1. Florida Politics

Gov. Rick Scott vetoes controversial alimony bill, says it could harm children in divorce cases

During a rally in the state Capitol Tuesday, retired circuit judge Robert Doyel called on Gov. Rick Scott to veto a controversial alimony bill he said was "bad for Florida." On Friday, Scott did just that, rejecting a measure that had easily passed the Legislature.

Published Apr. 18, 2016

TALLAHASSEE — Gov. Rick Scott on Friday vetoed the single most contentious bill from the 2016 Legislature, a major overhaul of alimony law that would have mandated that judges start with a presumption of equal time-sharing of child custody in divorces.

Scott's veto ended weeks of suspense and highly intense lobbying campaigns on both sides during which more than 11,000 calls and emails bombarded his office, with supporters ahead by a 4-1 ratio.

Scott, who like many of his constituents has experienced divorce in his own family, delivered a veto message with an unusually personal tone.

"As a husband, father and grandfather, I understand the importance of family and the sensitivity and passion that comes with the subject of family law," Scott's veto message said. "As such, we should be judicious and carefully consider the long-term and real-life repercussions on Florida families."

He said he was troubled by a provision in the bill (SB 668) that would require judges to begin divorce proceedings with a premise that both parents are entitled to approximately equal time with their children. Scott said that would put "the wants of a parent before the child's best interest by creating a premise of equal time-sharing," a decision that he said should be left to judges.

"I am certainly disappointed," said Sen. Tom Lee, R-Brandon, who was trying for a second time to win passage of alimony law changes following a veto by Scott in 2013. Lee called Friday's veto "quite a surprise" because lawmakers addressed Scott's earlier objection that the law could apply retroactively.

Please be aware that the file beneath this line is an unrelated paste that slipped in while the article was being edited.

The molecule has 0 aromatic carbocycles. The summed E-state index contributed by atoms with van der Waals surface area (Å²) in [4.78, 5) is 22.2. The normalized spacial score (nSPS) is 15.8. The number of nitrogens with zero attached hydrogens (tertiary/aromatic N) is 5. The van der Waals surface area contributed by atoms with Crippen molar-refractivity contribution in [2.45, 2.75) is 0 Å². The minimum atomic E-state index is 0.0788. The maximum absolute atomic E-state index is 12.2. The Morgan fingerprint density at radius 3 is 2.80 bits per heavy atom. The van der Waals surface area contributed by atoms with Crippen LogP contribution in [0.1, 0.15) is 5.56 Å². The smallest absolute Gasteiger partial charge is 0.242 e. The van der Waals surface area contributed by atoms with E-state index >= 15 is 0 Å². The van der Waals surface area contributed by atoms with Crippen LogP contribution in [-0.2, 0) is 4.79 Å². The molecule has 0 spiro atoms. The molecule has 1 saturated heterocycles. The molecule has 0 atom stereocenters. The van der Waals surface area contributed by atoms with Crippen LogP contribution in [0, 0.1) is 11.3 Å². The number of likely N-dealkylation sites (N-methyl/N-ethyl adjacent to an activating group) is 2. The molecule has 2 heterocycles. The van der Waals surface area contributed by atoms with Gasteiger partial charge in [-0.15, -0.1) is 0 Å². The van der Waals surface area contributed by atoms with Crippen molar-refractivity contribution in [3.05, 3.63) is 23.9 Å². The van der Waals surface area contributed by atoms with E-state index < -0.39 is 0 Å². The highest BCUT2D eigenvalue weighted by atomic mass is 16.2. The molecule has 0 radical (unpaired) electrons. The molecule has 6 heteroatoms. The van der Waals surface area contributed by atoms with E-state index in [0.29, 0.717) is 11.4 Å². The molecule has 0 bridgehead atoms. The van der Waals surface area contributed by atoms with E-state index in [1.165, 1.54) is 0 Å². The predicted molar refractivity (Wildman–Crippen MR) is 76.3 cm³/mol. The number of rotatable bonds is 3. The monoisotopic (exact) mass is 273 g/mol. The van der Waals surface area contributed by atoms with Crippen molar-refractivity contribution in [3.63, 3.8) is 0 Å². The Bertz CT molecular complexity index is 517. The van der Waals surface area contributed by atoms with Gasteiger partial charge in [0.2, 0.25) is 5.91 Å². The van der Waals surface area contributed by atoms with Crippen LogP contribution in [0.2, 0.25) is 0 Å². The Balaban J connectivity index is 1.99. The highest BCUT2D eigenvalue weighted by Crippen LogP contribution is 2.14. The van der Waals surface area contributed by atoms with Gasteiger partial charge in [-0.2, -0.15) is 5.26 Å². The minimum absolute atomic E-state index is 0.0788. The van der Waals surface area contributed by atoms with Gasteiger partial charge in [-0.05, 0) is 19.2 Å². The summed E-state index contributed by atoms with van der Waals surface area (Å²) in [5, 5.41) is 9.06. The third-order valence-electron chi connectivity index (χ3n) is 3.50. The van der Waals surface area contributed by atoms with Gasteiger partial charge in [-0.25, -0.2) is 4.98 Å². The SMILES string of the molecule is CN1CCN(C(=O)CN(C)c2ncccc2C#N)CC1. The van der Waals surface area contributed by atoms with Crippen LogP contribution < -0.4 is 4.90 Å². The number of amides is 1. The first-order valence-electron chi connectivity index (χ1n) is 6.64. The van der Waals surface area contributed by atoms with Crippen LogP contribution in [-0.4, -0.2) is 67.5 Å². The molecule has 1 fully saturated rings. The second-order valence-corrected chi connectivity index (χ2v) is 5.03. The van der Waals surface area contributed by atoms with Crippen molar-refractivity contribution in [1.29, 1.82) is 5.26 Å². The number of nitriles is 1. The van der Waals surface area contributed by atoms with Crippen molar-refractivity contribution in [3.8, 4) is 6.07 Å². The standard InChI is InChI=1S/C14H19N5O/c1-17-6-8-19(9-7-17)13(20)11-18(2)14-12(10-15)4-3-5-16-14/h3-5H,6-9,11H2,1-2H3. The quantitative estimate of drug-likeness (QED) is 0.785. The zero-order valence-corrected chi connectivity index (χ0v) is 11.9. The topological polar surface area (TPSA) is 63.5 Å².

Though emotionally divisive, the bill had broad support in the Legislature, passing the House by a comfortable 74-38 tally and the Senate by a 24-14 vote in March.

"At this point it is unclear what future family law reform legislation the governor may find acceptable," Lee said in a statement. "(The) veto message is vague and does nothing to further illuminate the governor's concerns. … (It) focuses exclusively on potential outcomes without giving reasons for how the legislation could actually result in those outcomes."

Scott's decision drew rare praise from some of his most vocal critics.

"I don't say this often, but way to go, @FLGovScott," Paula Dockery, a columnist and former Republican state senator, said on Twitter.

Scott drew cheers from another longtime antagonist, the liberal National Organization for Women.

"Oh, my God, I'm ecstatic," said Barbara DeVane of NOW. "He says he's a pro-family governor, and this bill was anti-family."

Scott had been whipsawed for weeks by supporters and opponents, who clashed this week in demonstrations at the state Capitol in Tallahassee.

"Good for him!" tweeted Amy Tidd, a Democratic activist in Brevard County, who in 2010 ran against the alimony bill's House sponsor, Rep, Ritch Workman, R-Melbourne.

Workman said Friday that the decision to merge alimony and child custody provisions in one bill was, in hindsight, the wrong strategy.

"The governor's message is clear," Workman said. "We must tackle each issue in family law separately rather than lumping them all together."

Workman is a state Senate candidate who said he would tackle the issues again in the 2017 session if elected.

Troy Matson, 44, of Jacksonville, a member of the National Parents Organization and a supporter of the bill, said the drive for change will go on.

"This is a tidal wave that's coming across the country for policies that introduce equity for families into Florida," he said.

Matson, a divorced father of a 4-year-old, said time-sharing "really is in the best interests of the child."

With the fight over alimony and custody sure to continue next year, Jackie Green, a family law lawyer in Jacksonville for two decades who opposed the bill, said she would get more involved in politics.

When she heard of Scott's veto, "we had tears all the way around in our office. It was on behalf of the kids," said Green, who brought her 2-year-old daughter to Tuesday's protest in Tallahassee.